Like the Drive-In, itself, the Cowboy myth is a decaying piece of Americana in desperate need of a makeover. Animated by the classic recordings of Spaghetti Western composer, Ennio Morricone, Trick Saddle is a fractured western with a gender twist that turns cowboy mythology inside out & upside down. It’s Busby Berkeley meets classic cowboy flick, Wild West meets Esther Williams. Trick Saddle is a feminist assault on the Spaghetti Western and a cinematic reinterpretation of the classic hero—these gender-benders put the myth out of its misery in campy style. Gender is a trick -- it’s the saddle you wear and the saddle you ride. Ride on.
Trick Saddle is a permanent part of The Heather and Tony Podesta Collection and was featured in the PS 1 / MoMA Greater New York 2005 Exhibition.
VIDEO AND IMAGE GALLERY
The Range Series drawings, inspired by the cinematic climax of the film The Last Picture Show, revisits the death scene of cinema itself. Within the movie, The Last Picture Show, we are witness to the death of a small Texas town as symbolized by the closing of its movie house. In the theater’s final screening, we see a short scene from the movie, Red River, savored by the town’s few remaining residents. In it, cowboy's cattle call, like talking heads in extreme close-up, to start the long cattle drive in a movie about progress and movement, laid within a movie about decline and inertia. My drawings, like a movie still, are frames frozen in time, caught somewhere between ecstasy and agony. They act as artistic remnants of our own psychological ambivalence – we are the West, both projected hero and fallen icon. Somewhere between pleasure and pain, these images flicker forever in the psyche-- manifest as a shimmering, mirage-like myth in the cultural imaginary.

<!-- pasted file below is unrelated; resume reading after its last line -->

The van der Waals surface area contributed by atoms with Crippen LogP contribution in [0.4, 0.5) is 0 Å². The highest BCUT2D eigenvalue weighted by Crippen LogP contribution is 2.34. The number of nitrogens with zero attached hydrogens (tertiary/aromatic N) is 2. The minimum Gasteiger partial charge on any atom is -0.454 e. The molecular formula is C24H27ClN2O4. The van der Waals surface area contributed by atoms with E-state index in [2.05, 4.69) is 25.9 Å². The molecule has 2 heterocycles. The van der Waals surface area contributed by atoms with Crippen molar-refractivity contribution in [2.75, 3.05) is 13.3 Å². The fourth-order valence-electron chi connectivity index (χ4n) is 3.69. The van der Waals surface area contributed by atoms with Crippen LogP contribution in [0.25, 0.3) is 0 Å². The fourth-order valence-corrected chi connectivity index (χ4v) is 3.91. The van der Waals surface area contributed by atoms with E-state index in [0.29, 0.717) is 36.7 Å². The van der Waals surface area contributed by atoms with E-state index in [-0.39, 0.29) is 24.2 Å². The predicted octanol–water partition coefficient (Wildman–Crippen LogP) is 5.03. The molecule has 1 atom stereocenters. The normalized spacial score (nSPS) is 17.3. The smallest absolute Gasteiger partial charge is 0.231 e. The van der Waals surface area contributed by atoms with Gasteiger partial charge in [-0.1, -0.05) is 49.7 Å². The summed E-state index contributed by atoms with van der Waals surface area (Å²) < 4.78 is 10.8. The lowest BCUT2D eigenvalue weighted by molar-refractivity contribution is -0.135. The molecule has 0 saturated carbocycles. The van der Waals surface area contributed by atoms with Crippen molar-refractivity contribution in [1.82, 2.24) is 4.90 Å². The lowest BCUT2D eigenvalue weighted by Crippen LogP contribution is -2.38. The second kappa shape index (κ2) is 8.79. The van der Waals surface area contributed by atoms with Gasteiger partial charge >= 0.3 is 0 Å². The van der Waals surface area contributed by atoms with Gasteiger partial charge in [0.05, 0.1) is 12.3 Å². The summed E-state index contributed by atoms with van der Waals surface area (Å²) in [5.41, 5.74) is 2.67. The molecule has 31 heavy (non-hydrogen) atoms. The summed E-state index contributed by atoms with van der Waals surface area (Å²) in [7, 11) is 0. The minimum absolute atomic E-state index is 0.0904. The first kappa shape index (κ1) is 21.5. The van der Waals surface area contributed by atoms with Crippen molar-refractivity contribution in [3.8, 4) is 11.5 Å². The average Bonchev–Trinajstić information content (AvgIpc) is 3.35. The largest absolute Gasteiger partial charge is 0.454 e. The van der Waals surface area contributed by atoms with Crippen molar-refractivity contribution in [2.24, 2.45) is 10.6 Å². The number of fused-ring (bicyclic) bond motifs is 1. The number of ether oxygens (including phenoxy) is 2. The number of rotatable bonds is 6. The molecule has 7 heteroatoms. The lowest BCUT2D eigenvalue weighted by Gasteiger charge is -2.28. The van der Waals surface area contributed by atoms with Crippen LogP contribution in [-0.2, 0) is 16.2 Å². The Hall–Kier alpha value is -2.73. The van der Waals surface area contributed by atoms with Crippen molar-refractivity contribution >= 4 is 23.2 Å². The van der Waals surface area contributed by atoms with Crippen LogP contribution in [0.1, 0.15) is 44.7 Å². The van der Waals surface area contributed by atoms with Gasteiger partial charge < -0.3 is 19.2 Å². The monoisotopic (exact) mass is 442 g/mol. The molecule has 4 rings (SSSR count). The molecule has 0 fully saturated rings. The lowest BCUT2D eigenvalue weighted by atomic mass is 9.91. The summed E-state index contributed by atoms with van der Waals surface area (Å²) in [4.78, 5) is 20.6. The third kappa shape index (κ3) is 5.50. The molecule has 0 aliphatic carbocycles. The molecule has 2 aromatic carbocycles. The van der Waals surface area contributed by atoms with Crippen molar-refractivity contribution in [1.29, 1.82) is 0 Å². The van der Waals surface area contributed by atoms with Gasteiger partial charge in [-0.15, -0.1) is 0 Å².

VIDEO AND IMAGE GALLERY
A drawl marks you, whether intentionally or not, as having a geographic past, with all the associative baggage that locale carries. This slow inflection can surface unexpectedly, even after a long absence from the place of its origin. Some may work diligently to remove this mark, only to find later that they somehow miss its enduring familiar.